WHAT...Arcade Fire's "Power Out" is heavier than anything Beck has ever attempted - Arcade Fire is anything but "ambient"...c'mon.
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Old 01-06-2007, 12:07 AM   #11
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Okay, poor phrasing then. I find Arcade Fire's music easy to put into the background and ignore; hence 'ambient'. I guess it was easy to infer that Beck was 'heavier' than Arcade Fire because Beck was in the list which preceded it. That list, however, was only commenting on the groups within the above selection that I enjoy listening to. I should have seperated them into two paragraphs, and didn't.

The reasons I like Beck are various and 'heaviness' may not be one of them, but I can say the same about my enjoyment of BB King or Queen; maybe not 'heavy', but there are things about them I enjoy nonetheless. I don't have a strict love of heavy music, else I wouldn't be a member of a U2 fanboard.

What I was saying, since you mention Power Out, is that the music for all of the Neighbourhood song sequence is too repetitive for my liking, as is Rebellion. I'm not saying Arcade Fire is bad, I'm just saying I don't like them because when I listen to them I can't pay attention to their softspoken (though shrill and treble) lyrics. The repetitive measures of music, from the 10 or 12 songs I've heard, only get struck apart from other variations within the song because they're played slightly louder than in the previous verses. The bridges, if they can be so called, don't really have much to make them stand out except that they occassionally don't have lyrics over them or they'll occassionally use silence. So how is this different from other bands, you might ask? It isn't. But it's being sold like it is.

I'd make the case that their music would be interesting to consider in terms of sound experiment if it were electronic music and the songs were of greater length than 4 minutes so that you could appreciate movements in the music... but there aren't really movements. The songs are too short to have movements. There's just louder and quieter. I'd even be able to concede that it was an interesting experiment if, like They Might Be Giants, they used vocals to set off the music in some way or to contribute to the melody... But there's just shrill singing, and then occassionally a section of 'ohh's or 'woah-oh's. If you're selling me anthemic rock, there's no need to jazz it up with faux-art posturing; but don't tell me you're breaking new ground when you're not just because you've added a violin and a few sampled noises.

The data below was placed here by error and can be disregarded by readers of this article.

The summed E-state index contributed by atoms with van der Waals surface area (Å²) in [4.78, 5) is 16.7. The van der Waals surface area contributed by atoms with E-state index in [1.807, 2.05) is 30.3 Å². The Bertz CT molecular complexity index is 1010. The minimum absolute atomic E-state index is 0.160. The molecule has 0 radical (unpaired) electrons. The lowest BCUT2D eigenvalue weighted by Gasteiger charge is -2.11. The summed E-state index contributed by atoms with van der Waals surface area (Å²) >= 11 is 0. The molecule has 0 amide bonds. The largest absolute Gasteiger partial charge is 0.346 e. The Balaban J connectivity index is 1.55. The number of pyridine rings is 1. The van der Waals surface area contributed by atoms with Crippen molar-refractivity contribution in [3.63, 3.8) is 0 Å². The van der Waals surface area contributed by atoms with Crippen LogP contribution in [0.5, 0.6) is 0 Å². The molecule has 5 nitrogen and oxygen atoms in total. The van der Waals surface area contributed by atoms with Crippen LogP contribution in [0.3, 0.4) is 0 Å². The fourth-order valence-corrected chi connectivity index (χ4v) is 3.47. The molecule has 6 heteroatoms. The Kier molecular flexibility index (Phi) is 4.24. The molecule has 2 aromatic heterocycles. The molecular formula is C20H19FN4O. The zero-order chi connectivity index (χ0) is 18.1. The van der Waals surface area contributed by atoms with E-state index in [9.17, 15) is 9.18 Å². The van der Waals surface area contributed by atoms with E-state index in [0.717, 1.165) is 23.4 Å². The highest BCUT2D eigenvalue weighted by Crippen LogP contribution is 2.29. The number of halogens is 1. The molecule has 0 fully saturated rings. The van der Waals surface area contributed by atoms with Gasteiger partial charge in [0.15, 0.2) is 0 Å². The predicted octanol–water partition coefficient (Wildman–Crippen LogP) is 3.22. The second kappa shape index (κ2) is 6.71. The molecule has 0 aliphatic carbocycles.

Arcade Fire may indeed be 'heavier' than some of Becks work, but it also fails to be less lively and original.

I doubt that'll be taken well around here, but I also hated HTDAAB openly, so I might as well not conceal my dislike for Arcade Fire.
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Old 01-06-2007, 12:11 AM   #12
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Quote:
Originally posted by ~unforgettableFOXfire~
Dropping cds in someone's lap isn't the best way to gget them to listen to music they're unfamiliar with.
Actually, it is the best way.

If that person is actually interested in music.

Drop it in their lap, let them play it in the car for a few weeks.

See what sticks.

If they don't care about music, or your opinion, they won't listen. No skin lost.
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Old 01-06-2007, 01:46 AM   #13
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Quote:
Originally posted by ~unforgettableFOXfire~
Arcade Fire may indeed be 'heavier' than some of Becks work, but it also fails to be less lively and original.
Yes. I completely agree that the Arcade Fire fail to be less lively and original than Beck.

(lol @ double negatives)

Really, though. While they might take some repeated listening to get used to if you're not used to the "indie rock" sound, it's definitely worth it when it finally hits you. Amazing band.
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Old 01-06-2007, 04:15 PM   #14
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Careless editing wins the day, I suppose. :P That 'less' should have been 'as'. Ah well.

The first thing I usually ask myself when someone drops a cd in my lap, or alternatively (my preferred method) puts winamp on random, is 'what makes this sound more worth listening to than other sounds?' With indie rock, I've yet to really find an answer to that question.

Don't get me wrong, I wouldn't enjoy Belle & Sebastian had my Philosophy TA in first year not given me a list of things I should just have a quick listen to. I'm not out to reject all 'new' music (acknowledging that some of these bands have a decade or more of history but are only really making waves in the past 4 years). But that said, I've had a lot of people recommend a lot of music to me over the years, Arcade Fire included, and I don't come away with things I can really get into very often.
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Old 01-08-2007, 07:14 AM   #15
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Quote:
Originally posted by IWasBored
you really should listen to more dkm, because those are nowhere near being their strongest tracks. "your spirit's alive" is good, but "i'm shipping up to boston?" is that the new "tessie?" good god, i hope not.
Yeah, actually Greg burned me their entire disc "The Warriors Code" so I'll be reviewing that one down the road. We'll see how the other tunes stack up.